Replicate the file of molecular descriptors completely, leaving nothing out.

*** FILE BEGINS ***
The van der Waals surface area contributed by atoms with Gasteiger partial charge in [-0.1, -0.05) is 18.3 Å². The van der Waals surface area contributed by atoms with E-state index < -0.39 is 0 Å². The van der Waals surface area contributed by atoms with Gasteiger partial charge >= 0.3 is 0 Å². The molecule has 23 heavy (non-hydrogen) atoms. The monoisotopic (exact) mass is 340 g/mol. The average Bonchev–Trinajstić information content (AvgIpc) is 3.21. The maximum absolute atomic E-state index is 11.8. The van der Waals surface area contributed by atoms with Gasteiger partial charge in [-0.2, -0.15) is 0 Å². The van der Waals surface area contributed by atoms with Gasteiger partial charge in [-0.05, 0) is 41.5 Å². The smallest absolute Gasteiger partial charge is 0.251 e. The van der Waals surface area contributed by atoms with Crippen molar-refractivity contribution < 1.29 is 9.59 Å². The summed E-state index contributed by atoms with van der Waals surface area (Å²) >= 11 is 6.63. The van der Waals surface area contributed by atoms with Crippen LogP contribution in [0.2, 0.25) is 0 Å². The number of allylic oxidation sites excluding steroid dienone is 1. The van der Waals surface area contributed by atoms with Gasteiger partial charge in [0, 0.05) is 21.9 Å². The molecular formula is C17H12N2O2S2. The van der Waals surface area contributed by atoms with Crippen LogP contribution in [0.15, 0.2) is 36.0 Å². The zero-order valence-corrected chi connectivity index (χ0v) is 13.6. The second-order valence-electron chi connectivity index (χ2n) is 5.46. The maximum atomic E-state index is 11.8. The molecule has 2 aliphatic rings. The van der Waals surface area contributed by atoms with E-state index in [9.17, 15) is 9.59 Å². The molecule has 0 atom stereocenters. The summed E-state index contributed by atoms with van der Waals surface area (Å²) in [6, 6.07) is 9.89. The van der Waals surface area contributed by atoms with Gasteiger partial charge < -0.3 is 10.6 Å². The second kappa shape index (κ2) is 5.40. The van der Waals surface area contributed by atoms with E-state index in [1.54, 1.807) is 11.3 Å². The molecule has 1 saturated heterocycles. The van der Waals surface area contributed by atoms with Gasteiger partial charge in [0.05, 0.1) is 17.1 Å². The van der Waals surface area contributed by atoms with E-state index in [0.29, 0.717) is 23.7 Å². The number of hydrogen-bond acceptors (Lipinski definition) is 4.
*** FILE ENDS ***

The van der Waals surface area contributed by atoms with Gasteiger partial charge in [-0.1, -0.05) is 18.3 Å². The van der Waals surface area contributed by atoms with E-state index < -0.39 is 0 Å². The van der Waals surface area contributed by atoms with Gasteiger partial charge >= 0.3 is 0 Å². The molecule has 23 heavy (non-hydrogen) atoms. The monoisotopic (exact) mass is 340 g/mol. The average Bonchev–Trinajstić information content (AvgIpc) is 3.21. The maximum absolute atomic E-state index is 11.8. The van der Waals surface area contributed by atoms with Gasteiger partial charge in [-0.2, -0.15) is 0 Å². The van der Waals surface area contributed by atoms with Gasteiger partial charge in [-0.05, 0) is 41.5 Å². The smallest absolute Gasteiger partial charge is 0.251 e. The van der Waals surface area contributed by atoms with Crippen molar-refractivity contribution < 1.29 is 9.59 Å². The summed E-state index contributed by atoms with van der Waals surface area (Å²) >= 11 is 6.63. The van der Waals surface area contributed by atoms with Crippen LogP contribution in [0.2, 0.25) is 0 Å². The number of allylic oxidation sites excluding steroid dienone is 1. The van der Waals surface area contributed by atoms with Gasteiger partial charge in [0, 0.05) is 21.9 Å². The molecular formula is C17H12N2O2S2. The van der Waals surface area contributed by atoms with Crippen LogP contribution in [0.15, 0.2) is 36.0 Å². The zero-order valence-corrected chi connectivity index (χ0v) is 13.6. The second-order valence-electron chi connectivity index (χ2n) is 5.46. The maximum atomic E-state index is 11.8. The molecule has 2 aliphatic rings. The van der Waals surface area contributed by atoms with E-state index in [9.17, 15) is 9.59 Å². The molecule has 0 atom stereocenters. The summed E-state index contributed by atoms with van der Waals surface area (Å²) in [6, 6.07) is 9.89. The van der Waals surface area contributed by atoms with Gasteiger partial charge < -0.3 is 10.6 Å². The second kappa shape index (κ2) is 5.40. The van der Waals surface area contributed by atoms with E-state index in [1.54, 1.807) is 11.3 Å². The molecule has 1 saturated heterocycles. The van der Waals surface area contributed by atoms with Gasteiger partial charge in [0.05, 0.1) is 17.1 Å². The van der Waals surface area contributed by atoms with E-state index in [0.29, 0.717) is 23.7 Å². The number of hydrogen-bond acceptors (Lipinski definition) is 4.